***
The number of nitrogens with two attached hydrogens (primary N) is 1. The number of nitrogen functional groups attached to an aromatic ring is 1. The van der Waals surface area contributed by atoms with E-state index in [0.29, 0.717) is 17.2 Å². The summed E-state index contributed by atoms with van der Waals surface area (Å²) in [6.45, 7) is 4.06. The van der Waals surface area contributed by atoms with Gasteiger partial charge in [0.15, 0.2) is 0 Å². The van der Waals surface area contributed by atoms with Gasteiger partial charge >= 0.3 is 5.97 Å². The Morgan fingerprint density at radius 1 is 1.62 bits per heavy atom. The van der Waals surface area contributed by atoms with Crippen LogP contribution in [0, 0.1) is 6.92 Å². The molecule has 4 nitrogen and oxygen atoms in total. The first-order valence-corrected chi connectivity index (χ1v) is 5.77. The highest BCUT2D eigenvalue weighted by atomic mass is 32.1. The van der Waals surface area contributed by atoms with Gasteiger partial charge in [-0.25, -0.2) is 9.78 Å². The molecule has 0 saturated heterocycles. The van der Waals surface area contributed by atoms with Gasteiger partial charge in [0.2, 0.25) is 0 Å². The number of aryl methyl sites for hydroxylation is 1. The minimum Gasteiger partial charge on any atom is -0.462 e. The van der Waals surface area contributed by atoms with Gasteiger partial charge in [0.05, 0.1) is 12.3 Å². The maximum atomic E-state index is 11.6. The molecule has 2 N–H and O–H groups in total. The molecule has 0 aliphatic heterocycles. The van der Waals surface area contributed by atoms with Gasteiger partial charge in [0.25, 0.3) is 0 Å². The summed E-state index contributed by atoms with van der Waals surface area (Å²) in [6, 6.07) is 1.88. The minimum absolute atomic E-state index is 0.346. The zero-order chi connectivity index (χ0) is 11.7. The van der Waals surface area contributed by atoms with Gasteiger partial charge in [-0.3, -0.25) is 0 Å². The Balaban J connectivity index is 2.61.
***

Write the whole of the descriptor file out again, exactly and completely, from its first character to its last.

The number of nitrogens with two attached hydrogens (primary N) is 1. The number of nitrogen functional groups attached to an aromatic ring is 1. The van der Waals surface area contributed by atoms with E-state index in [0.29, 0.717) is 17.2 Å². The summed E-state index contributed by atoms with van der Waals surface area (Å²) in [6.45, 7) is 4.06. The van der Waals surface area contributed by atoms with Gasteiger partial charge in [0.15, 0.2) is 0 Å². The van der Waals surface area contributed by atoms with Gasteiger partial charge >= 0.3 is 5.97 Å². The Morgan fingerprint density at radius 1 is 1.62 bits per heavy atom. The van der Waals surface area contributed by atoms with Crippen LogP contribution in [0, 0.1) is 6.92 Å². The molecule has 4 nitrogen and oxygen atoms in total. The first-order valence-corrected chi connectivity index (χ1v) is 5.77. The highest BCUT2D eigenvalue weighted by atomic mass is 32.1. The van der Waals surface area contributed by atoms with Gasteiger partial charge in [-0.25, -0.2) is 9.78 Å². The molecule has 0 saturated heterocycles. The van der Waals surface area contributed by atoms with Gasteiger partial charge in [0.2, 0.25) is 0 Å². The number of aryl methyl sites for hydroxylation is 1. The minimum Gasteiger partial charge on any atom is -0.462 e. The van der Waals surface area contributed by atoms with Gasteiger partial charge in [0.05, 0.1) is 12.3 Å². The maximum atomic E-state index is 11.6. The molecule has 2 N–H and O–H groups in total. The molecule has 0 aliphatic heterocycles. The van der Waals surface area contributed by atoms with Gasteiger partial charge in [0.25, 0.3) is 0 Å². The summed E-state index contributed by atoms with van der Waals surface area (Å²) in [6, 6.07) is 1.88. The minimum absolute atomic E-state index is 0.346. The zero-order chi connectivity index (χ0) is 11.7. The van der Waals surface area contributed by atoms with Gasteiger partial charge in [-0.3, -0.25) is 0 Å². The Balaban J connectivity index is 2.61.